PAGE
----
Battle of the Sexes: Who Gives Better Medical Care?

Arghavan Salles, MD, PhD


March 01, 2021

Should patients care about gender when choosing a doctor? Will they be better off with a man, a woman, or another gender?

People have been trying to answer this question one way or another since at least the 1990s. Unfortunately, pretty much all the published data consider gender as a binary variable, so for now, our evidence-based conversation is limited to men and women.

One of the earliest major papers investigating how the care provided by women may differ from that of men was published in The New England Journal of Medicine in 1993. The investigators looked at visits for almost 100,000 women patients with over 1200 physicians and assessed how often Pap smears and screening mammograms were done. They found that women physicians were more likely than men physicians to order both.

Over the past three decades, researchers have described quite a number of ways in which the care women provide may be more patient-centered, participatory, and positive. For example, women are more likely than men to assess the opinions and needs of their patients; build partnerships; follow guidelines and refer patients to a specialist; and counsel patients regarding alcohol, tobacco, and unsafe sexual behaviors. Women also spend more time with patients, and patients of women physicians are less likely to go to the emergency department (ED) or get admitted to the hospital.

Three major studies in recent years looked beyond how doctors' care is perceived or how they spend their time and examined patient outcomes instead.

In 2016, Tsugawa and colleagues reviewed the outcomes of patients cared for by internists. They examined Medicare data for eight common conditions (eg, sepsis, pneumonia, congestive heart failure) encompassing 1.6 million hospitalizations and more than 58,000 physicians. They consistently found that patients cared for by women physicians were less likely to die or be readmitted within 30 days of discharge. They concluded that "approximately 32,000 fewer patients would die if male physicians could achieve the same outcomes as female physicians every year."

One year later, another team of researchers assessed the outcomes of patients who had undergone one of 25 surgical procedures (eg, coronary artery bypass graft, appendectomy, cholecystectomy, total knee replacement) by the gender of the surgeon. Among more than 100,000 patients, those who were cared for by women had lower risk for death.

Finally, in a landmark 2018 study, Greenwood and colleagues found that patients who came to the emergency department with heart attacks were more likely to survive if they were cared for by a woman rather than a man. Among patient-physician gender pairings, women patients cared for by men physicians had the worst outcomes; women patients cared for by women physicians had the best outcomes. Of note, the number of women physicians in the emergency department was positively correlated with better outcomes for women patients.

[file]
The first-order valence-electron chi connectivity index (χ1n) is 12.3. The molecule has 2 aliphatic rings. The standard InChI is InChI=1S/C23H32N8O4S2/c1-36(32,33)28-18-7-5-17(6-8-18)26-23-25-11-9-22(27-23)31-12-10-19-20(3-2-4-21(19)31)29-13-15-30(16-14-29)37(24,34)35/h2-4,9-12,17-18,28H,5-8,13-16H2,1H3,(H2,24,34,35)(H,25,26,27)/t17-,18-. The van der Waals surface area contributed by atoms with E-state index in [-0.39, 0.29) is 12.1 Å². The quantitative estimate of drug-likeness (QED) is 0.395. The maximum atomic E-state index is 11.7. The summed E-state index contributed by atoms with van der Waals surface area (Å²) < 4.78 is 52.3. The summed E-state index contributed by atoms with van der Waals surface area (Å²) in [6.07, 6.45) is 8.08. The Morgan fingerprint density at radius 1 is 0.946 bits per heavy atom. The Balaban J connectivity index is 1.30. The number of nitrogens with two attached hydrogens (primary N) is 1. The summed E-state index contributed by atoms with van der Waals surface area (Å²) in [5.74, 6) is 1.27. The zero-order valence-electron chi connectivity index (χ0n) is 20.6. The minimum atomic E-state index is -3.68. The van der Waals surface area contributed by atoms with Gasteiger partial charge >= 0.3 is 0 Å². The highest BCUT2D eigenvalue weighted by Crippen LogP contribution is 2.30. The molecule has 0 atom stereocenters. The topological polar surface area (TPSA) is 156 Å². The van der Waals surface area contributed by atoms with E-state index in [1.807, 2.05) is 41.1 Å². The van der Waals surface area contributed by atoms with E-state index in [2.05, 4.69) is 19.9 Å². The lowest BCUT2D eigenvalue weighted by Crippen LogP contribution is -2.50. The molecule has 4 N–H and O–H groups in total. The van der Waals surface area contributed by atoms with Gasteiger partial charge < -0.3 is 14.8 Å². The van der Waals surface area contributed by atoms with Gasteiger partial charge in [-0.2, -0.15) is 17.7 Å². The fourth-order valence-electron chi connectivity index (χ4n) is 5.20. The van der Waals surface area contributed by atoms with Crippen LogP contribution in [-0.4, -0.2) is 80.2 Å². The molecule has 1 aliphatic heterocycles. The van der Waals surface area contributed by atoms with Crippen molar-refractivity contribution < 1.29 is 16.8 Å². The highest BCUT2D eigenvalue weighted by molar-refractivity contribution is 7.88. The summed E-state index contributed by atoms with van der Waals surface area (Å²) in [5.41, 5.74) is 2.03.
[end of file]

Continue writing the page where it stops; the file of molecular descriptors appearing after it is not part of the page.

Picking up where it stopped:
What Does This Mean?

This doesn't necessarily mean that all women are better physicians than all men. The data do show, however, that women bring particular strengths to the job of caring, especially when it comes to treating the patient as a whole rather than focusing on a specific diagnosis; there seem to be some advantages to this approach.

Greenwood and colleagues observed that men physicians became better at caring for women patients as they gained more experience caring for women, meaning that the women seen earlier in their careers may receive worse care. The authors concluded, "Given the cost of male physicians' learning on the job, it may be more effective to increase the presence of female physicians within the ED."

So should patients pick a woman or a man to be their doctor? That's up to them. This (woman) doctor recommends, as always, following the evidence.

What About Race?

One major gap in all of these data is any accounting for race or ethnicity. We know, for example, that Black women are more likely than White women to die in childbirth. And Black men opted into more preventive care when their physician was also Black (compared with when the physician was not Black).

The COVID pandemic has strongly underlined the preexisting racial disparities in healthcare. Black, Hispanic, and Indigenous people are more likely than others to contract and die of COVID. For too long, intersecting identities, such as gender and race, have been ignored. These disparities, for COVID and beyond, must be addressed in any future research on patient care outcomes.

Arghavan Salles, MD, PhD, is a bariatric surgeon and gender equity researcher. She is a founder of TIME'S UP Healthcare and an advisor to the Women in Medicine Symposium.

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